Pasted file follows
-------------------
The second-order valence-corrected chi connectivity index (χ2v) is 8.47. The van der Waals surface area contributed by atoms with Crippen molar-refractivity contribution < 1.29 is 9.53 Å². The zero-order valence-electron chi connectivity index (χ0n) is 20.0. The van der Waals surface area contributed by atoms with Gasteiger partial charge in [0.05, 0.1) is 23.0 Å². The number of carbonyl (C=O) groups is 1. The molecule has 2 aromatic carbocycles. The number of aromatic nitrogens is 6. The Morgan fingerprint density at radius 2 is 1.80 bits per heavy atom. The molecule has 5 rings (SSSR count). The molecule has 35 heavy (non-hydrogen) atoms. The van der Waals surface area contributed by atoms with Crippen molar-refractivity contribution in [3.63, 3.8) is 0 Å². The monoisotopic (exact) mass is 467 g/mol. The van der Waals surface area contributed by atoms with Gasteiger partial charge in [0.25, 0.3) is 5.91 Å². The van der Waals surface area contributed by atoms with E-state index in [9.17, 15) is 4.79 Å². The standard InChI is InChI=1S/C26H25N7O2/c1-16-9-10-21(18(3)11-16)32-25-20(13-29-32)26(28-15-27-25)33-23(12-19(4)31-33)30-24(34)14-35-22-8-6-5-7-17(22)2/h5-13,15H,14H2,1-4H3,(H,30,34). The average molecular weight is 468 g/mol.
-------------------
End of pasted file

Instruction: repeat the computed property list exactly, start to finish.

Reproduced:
The second-order valence-corrected chi connectivity index (χ2v) is 8.47. The van der Waals surface area contributed by atoms with Crippen molar-refractivity contribution < 1.29 is 9.53 Å². The zero-order valence-electron chi connectivity index (χ0n) is 20.0. The van der Waals surface area contributed by atoms with Gasteiger partial charge in [0.05, 0.1) is 23.0 Å². The number of carbonyl (C=O) groups is 1. The molecule has 2 aromatic carbocycles. The number of aromatic nitrogens is 6. The Morgan fingerprint density at radius 2 is 1.80 bits per heavy atom. The molecule has 5 rings (SSSR count). The molecule has 35 heavy (non-hydrogen) atoms. The van der Waals surface area contributed by atoms with Crippen molar-refractivity contribution in [3.63, 3.8) is 0 Å². The monoisotopic (exact) mass is 467 g/mol. The van der Waals surface area contributed by atoms with Gasteiger partial charge in [0.25, 0.3) is 5.91 Å². The van der Waals surface area contributed by atoms with E-state index in [9.17, 15) is 4.79 Å². The standard InChI is InChI=1S/C26H25N7O2/c1-16-9-10-21(18(3)11-16)32-25-20(13-29-32)26(28-15-27-25)33-23(12-19(4)31-33)30-24(34)14-35-22-8-6-5-7-17(22)2/h5-13,15H,14H2,1-4H3,(H,30,34). The average molecular weight is 468 g/mol.